Israel's foreign minister said on Tuesday, the government wants to resume talks with Palestinian President Mahmoud Abbas to help him reach his goal of leading the Palestinians to independence.
But progress will depend on Abbas' ability to persuade Hamas militants to moderate their violent ideology and abandon their dream of destroying Israel.
Israel's relations with the Palestinians have been largely frozen since Hamas won Palestinian parliamentary elections in January and formed a government. Last week, the Hamas Cabinet resigned to pave the way for a planned national unity government that is expected to include Abbas' more moderate Fatah Party.
Talks to form the new coalition were temporarily suspended amid a dispute about its governing program. Abbas, who was elected separately in 2005, wants it to include recognition of Israel and the acceptance of past agreements between the two sides, which would fulfill the conditions for the resumption of badly needed international aid.
On Tuesday, Abbas met with Israeli Foreign Minister Tzipi Livni in New York for nearly 90 minutes on the sidelines of the UN General Assembly, in the first working session between high-ranking Israeli and Palestinian officials in four months. "I don't see this as one meeting and each side checks off a box and goes home," Livni told Israel's Army Radio. "The idea is to establish a permanent channel of dialogue."
"We have a goal ... of achieving a two-state solution," she said.
Abbas and Livni discussed reopening the talks between Israeli and Palestinian officials, including setting up a meeting between Abbas and Israeli PM Ehud Olmert as soon as possible, Palestinian lawmaker Saeb Erekat said.
Abbas and Olmert had been preparing to meet in June, when Hamas-linked militants captured an Israeli soldier, sparking a widespread Israeli offensive in Gaza and derailing all efforts at talks.
Abbas promised Livni to "exert maximum effort" to secure the soldier's release, Erekat said.
"It was a very, very positive meeting with Mrs Livni. We talked (about) everything," Abbas said.
Livni said she told Abbas that Israel stood by its refusal to deal with Hamas until it renounces violence and recognizes Israel, demands Hamas has resisted.
The US and European Union have called for clear statements meeting those demands before they will restore hundreds of millions of dollars in aid to the Palestinian Authority.
Olmert ran in March elections on a platform calling for Israel to unilaterally withdraw from much of the West Bank while strengthening its hold over major settlement blocs there. But public support for that plan plummeted after the capture of the Israeli soldier and the 34-day war against Hezbollah guerrillas in Lebanon that ended last month.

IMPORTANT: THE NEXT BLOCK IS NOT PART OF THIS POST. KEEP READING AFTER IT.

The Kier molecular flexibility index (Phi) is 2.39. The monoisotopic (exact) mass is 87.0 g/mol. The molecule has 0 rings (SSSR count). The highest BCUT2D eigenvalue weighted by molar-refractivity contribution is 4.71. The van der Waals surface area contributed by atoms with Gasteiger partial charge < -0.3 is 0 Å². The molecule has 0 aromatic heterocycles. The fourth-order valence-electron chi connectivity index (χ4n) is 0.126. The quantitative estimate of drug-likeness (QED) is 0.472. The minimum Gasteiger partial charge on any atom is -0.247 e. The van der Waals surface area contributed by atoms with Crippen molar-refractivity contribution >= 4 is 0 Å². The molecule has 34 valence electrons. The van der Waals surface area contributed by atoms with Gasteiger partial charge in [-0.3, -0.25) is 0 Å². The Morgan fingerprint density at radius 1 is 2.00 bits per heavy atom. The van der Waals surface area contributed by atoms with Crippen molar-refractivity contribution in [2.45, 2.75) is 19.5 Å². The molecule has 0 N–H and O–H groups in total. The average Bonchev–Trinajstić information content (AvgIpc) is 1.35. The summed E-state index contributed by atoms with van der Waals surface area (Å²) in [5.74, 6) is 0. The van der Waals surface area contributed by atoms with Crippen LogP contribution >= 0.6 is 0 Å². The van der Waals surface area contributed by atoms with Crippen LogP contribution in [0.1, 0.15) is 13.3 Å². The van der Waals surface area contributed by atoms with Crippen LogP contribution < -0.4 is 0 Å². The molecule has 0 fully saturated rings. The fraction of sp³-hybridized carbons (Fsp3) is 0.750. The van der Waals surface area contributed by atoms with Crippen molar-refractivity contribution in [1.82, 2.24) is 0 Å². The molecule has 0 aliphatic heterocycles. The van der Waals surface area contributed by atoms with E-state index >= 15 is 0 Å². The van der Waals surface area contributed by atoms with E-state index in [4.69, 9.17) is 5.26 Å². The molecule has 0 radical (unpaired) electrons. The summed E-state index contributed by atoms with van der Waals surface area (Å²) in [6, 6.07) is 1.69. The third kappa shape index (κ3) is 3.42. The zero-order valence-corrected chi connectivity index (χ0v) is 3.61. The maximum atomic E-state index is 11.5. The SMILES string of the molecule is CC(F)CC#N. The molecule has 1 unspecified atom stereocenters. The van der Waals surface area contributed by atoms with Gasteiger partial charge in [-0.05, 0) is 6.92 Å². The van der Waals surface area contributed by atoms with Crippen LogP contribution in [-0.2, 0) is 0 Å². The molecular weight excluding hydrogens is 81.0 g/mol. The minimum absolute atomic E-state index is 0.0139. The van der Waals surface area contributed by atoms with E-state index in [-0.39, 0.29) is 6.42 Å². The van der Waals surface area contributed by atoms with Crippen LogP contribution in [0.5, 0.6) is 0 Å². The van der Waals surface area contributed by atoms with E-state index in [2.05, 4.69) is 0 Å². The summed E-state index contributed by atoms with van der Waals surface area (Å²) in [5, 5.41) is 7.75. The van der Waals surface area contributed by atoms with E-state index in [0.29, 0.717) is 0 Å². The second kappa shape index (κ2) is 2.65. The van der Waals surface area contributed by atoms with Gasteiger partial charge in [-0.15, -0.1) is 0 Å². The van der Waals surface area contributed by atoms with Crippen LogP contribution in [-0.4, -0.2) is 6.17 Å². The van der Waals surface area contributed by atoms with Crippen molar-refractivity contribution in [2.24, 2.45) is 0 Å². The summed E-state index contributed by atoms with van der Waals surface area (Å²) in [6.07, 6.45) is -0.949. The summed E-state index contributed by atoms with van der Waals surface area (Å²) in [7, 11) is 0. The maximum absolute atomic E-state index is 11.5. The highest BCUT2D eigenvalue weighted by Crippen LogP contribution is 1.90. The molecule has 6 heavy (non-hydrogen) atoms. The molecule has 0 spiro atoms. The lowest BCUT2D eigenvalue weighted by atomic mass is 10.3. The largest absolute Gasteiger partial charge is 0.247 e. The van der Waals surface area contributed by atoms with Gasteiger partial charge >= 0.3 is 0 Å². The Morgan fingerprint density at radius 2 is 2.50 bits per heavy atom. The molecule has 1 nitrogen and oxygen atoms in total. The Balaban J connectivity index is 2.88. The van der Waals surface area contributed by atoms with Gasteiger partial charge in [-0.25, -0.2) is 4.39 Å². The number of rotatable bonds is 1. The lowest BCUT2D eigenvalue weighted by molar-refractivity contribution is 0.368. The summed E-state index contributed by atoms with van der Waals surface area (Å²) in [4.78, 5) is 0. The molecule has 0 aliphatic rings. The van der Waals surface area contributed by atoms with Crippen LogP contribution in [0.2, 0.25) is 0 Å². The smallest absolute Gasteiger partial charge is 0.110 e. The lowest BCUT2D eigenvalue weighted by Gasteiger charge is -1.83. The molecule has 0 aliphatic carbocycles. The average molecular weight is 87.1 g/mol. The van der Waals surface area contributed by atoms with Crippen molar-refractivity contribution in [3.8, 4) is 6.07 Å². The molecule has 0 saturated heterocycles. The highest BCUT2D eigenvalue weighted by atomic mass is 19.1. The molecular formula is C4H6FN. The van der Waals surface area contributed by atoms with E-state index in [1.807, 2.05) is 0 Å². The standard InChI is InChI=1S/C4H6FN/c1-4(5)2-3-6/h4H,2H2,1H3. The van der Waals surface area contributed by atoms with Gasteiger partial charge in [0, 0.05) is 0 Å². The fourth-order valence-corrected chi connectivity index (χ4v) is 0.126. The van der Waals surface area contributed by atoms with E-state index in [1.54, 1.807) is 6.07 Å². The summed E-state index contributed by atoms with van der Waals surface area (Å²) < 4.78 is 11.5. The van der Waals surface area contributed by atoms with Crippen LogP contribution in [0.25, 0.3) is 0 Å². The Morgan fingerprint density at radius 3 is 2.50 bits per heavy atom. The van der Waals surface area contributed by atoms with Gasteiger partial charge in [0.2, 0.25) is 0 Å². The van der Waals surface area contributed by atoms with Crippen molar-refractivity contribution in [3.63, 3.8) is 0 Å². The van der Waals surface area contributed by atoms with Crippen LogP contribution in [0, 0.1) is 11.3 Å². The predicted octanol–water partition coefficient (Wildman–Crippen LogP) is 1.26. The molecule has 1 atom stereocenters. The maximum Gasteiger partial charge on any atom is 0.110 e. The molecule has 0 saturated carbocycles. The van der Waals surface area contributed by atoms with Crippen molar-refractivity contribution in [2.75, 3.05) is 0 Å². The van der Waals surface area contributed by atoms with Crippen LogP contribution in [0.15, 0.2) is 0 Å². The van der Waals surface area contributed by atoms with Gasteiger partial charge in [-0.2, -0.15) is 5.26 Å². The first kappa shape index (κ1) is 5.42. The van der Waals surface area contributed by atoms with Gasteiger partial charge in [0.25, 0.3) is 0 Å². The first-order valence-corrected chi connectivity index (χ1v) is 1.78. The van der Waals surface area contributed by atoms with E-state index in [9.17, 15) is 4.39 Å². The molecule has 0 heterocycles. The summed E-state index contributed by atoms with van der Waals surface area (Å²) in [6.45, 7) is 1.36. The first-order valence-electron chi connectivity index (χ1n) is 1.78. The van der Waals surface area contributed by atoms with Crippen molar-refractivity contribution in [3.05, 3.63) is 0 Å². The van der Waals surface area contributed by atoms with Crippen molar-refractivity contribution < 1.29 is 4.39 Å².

The government said recently the pullout plan was on hold, and Livni said Israel was interested in advancing the US-backed "road map" peace plan. The road map aimed to establish a Palestinian state by 2005, but it stalled as Israel and the Palestinians failed to carry out their obligations under it.
"The road map is still on the table," she said. Meanwhile, violence continued in the impoverished Gaza Strip, which has been particularly hard hit by the economic sanctions. Outside the parliament building, Hamas militants attacked a tent belonging to demonstrators protesting against the government's inability to pay their salaries.
The militants also attacked four journalists trying to cover the violence.
Masked gunmen also entered the office of the official Palestinian WAFA news agency in the southern Gaza town of Khan Younis and beat up the bureau chief, Amru al-Farra. The gunmen demanded that WAFA, which is seen as pro-Fatah, be more objective in its reporting. Despite the deepening hardship in Gaza, a poll published on Tuesday showed that 66 per cent of Palestinians back Hamas' refusal to recognize Israel. However, support for the group has dropped to 38 percent from 47 per cent since it took power in March .
According to the poll by the Palestinian Center for Policy and Survey Research, 54 per cent of those questioned were dissatisfied with the overall performance of the Hamas government, with 69 per cent saying they were unhappy with the economic situation. The poll questioned 1,268 adults in mid-September and had a margin of error of 3 per cent.